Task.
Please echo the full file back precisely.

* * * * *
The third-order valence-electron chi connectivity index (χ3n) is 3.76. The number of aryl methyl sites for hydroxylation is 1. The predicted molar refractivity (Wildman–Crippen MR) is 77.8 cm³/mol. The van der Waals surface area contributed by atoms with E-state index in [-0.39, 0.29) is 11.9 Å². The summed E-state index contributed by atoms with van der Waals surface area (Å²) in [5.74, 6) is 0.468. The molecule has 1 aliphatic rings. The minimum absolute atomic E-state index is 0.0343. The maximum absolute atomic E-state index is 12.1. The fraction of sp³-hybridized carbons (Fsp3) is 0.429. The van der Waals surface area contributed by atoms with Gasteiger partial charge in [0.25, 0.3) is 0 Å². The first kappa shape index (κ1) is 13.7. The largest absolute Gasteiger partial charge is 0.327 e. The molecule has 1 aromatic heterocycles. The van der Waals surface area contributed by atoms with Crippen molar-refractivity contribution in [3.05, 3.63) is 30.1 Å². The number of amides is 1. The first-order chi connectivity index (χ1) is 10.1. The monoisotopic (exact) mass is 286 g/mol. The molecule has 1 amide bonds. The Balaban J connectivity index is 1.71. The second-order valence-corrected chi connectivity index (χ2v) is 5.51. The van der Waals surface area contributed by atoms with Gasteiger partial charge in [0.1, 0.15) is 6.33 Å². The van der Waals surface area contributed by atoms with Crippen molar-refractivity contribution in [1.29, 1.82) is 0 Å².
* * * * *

The third-order valence-electron chi connectivity index (χ3n) is 3.76. The number of aryl methyl sites for hydroxylation is 1. The predicted molar refractivity (Wildman–Crippen MR) is 77.8 cm³/mol. The van der Waals surface area contributed by atoms with E-state index in [-0.39, 0.29) is 11.9 Å². The summed E-state index contributed by atoms with van der Waals surface area (Å²) in [5.74, 6) is 0.468. The molecule has 1 aliphatic rings. The minimum absolute atomic E-state index is 0.0343. The maximum absolute atomic E-state index is 12.1. The fraction of sp³-hybridized carbons (Fsp3) is 0.429. The van der Waals surface area contributed by atoms with Gasteiger partial charge in [0.25, 0.3) is 0 Å². The first kappa shape index (κ1) is 13.7. The largest absolute Gasteiger partial charge is 0.327 e. The molecule has 1 aromatic heterocycles. The van der Waals surface area contributed by atoms with Crippen molar-refractivity contribution in [3.05, 3.63) is 30.1 Å². The number of amides is 1. The first-order chi connectivity index (χ1) is 10.1. The monoisotopic (exact) mass is 286 g/mol. The molecule has 1 amide bonds. The Balaban J connectivity index is 1.71. The second-order valence-corrected chi connectivity index (χ2v) is 5.51. The van der Waals surface area contributed by atoms with Gasteiger partial charge in [0.1, 0.15) is 6.33 Å². The van der Waals surface area contributed by atoms with Crippen molar-refractivity contribution in [1.29, 1.82) is 0 Å².